Worse, too many of us are prone to ignoring the incentive effects that arise from the ways we “solve our problems.”

     One inevitable consequence of the creation of a body with coercive powers – i.e., a body that can punish those who defy its decrees – is that that body will attempt to expand its scope. For example, a zoning board that starts out with authority only over the sizes of the plots required for buildings of various sizes will sooner or later attempt to gain authority over what those buildings may be used for, how many people may occupy them simultaneously, what may be stored in them, what the grounds around them can be used for and at what hours, and so forth. It may be irregularly successful in such arrogations, but it will make the attempt. There are no known exceptions.

     Another seemingly inevitable consequence of the creation of authorities is their targeting by persons or organizations that could gain important advantages by getting control of them. I think of this as the “dropped sword” dynamic: a weapon that anyone could use against his adversaries will invite a scramble over its acquisition and control. Nobel Laureate George Stigler did valuable work in this area, usually called regulatory capture theory.

     Both these developments result in a steady accretion of costs upon those under the authority’s power. If in the example above, Davis invokes some local authority to solve his allergy problem, we may rest assured that that board:

  • Will act if it already has a statutory or charter rationale;
  • Will strive to create such a rationale if one does not yet exist;
  • Will employ whatever extra powers it may acquire to reach for more.

     That’s the dynamic of power: it seeks to grow. Thus Davis might eventually be confronted by that same board over something he’s been doing that he regards as nobody else’s business: perhaps a decorative pond, or a fence of an unusual height or composition. That the cost takes a while to arrive and assumes an unpredictable form makes it difficult to factor into Davis’s calculations...if, indeed, he bothers to think of the longer term at all.

     People are so given to thinking with their wishes that such effects are more often dismissed than addressed. There’s an “it won’t happen, at least not to me” character to such dismissals, as if we could count on the bullet hitting the next soldier in line. Ostriches’ method of averting trouble works about as well.

     Life in society involves interactions with others. Some of those interactions will be unpleasant. In the usual case, there will be a choice of methods by which to cope. When one of those methods is an appeal to authority, it’s well to look closely at all the alternatives first.

     It may well be that in some cases there are no palatable alternatives. Problems involving air and water pollution have been proposed as evidence to the effect that sometimes government power is the only solution. Yet there will be costs, and they will be paid, whether by ourselves or by our descendants.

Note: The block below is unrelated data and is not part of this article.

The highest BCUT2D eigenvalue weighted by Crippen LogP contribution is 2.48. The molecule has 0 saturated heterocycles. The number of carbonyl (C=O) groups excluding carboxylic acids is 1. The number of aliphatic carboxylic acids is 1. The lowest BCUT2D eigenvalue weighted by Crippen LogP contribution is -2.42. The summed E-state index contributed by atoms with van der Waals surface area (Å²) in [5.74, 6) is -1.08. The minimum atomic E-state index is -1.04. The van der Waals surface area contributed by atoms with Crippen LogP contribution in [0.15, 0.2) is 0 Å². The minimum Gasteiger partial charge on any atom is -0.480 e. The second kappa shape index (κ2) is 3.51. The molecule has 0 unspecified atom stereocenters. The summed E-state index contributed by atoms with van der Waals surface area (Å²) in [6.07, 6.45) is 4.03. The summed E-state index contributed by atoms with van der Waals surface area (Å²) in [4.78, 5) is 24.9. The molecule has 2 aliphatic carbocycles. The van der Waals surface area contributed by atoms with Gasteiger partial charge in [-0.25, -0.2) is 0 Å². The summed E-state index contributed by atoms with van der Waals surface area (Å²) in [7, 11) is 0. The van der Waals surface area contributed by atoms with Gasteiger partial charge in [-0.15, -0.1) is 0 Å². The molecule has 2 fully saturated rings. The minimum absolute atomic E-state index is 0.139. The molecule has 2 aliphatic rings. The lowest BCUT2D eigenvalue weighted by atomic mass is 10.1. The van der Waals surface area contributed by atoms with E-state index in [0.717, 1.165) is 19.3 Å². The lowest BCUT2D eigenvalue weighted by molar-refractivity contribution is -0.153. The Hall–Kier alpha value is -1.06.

Because those costs and their time of arrival are so difficult to foresee in exactitude, we often throw up our hands and declaim “Let our inheritors deal with the consequences.” It’s a very human thing to do. After all, we’re all mortal; we know that someday “our troubles will be over,” at least here under the veil of time. That makes it easy to hope that the price for our solutions might not be ours to pay.

     But it doesn’t mean there won’t be a price. It certainly doesn’t mean we can guarantee that the price won’t fall on our shoulders, nor that it will be bearable if it does.

     When government looks like an angel with the solution to our problems in his hands, we all too readily overlook the downside of inviting coercive power into our affairs. But history tells us that governments are far more often of a diabolical character than an angelic one...and if you’ve wondered about the reason for the aphorism at the head of this essay, now you have it.

1 comment:

Linda Fox said...

Funnily, I was musing today on an offshoot of this theme, namely, the change in parental authority when the society moved to a large percentage of single parents, and smaller numbers of children.

When the structure/system changes, other changes also occur in response (LaChatlier's Principle). When the parents divorce/never marry, the resulting offspring gain a larger importance in their parents' lives. No long are they eager to shoo the kids off on an unsuspecting world to enjoy their partner's company in peace.

No. They cling more closely, fearing the truly "empty nest" that will be their fate once the kid goes. Moms are particularly prone to this, and often have to be pried off their offspring by force.

Similarly, the reduction in number of kids leads to greater infantilization. Without another baby to replace the fast-growing kid (followed by taking care of grandkids when older), the parent uses that desire to nurture the helpless. They do so by crippling their kids, deliberately (if unconsciously) keeping that kid needing them.

It's bad for a society to have childish adults, yet the forces that produce them are solidly entrenched in our society, which worships the Single Mom.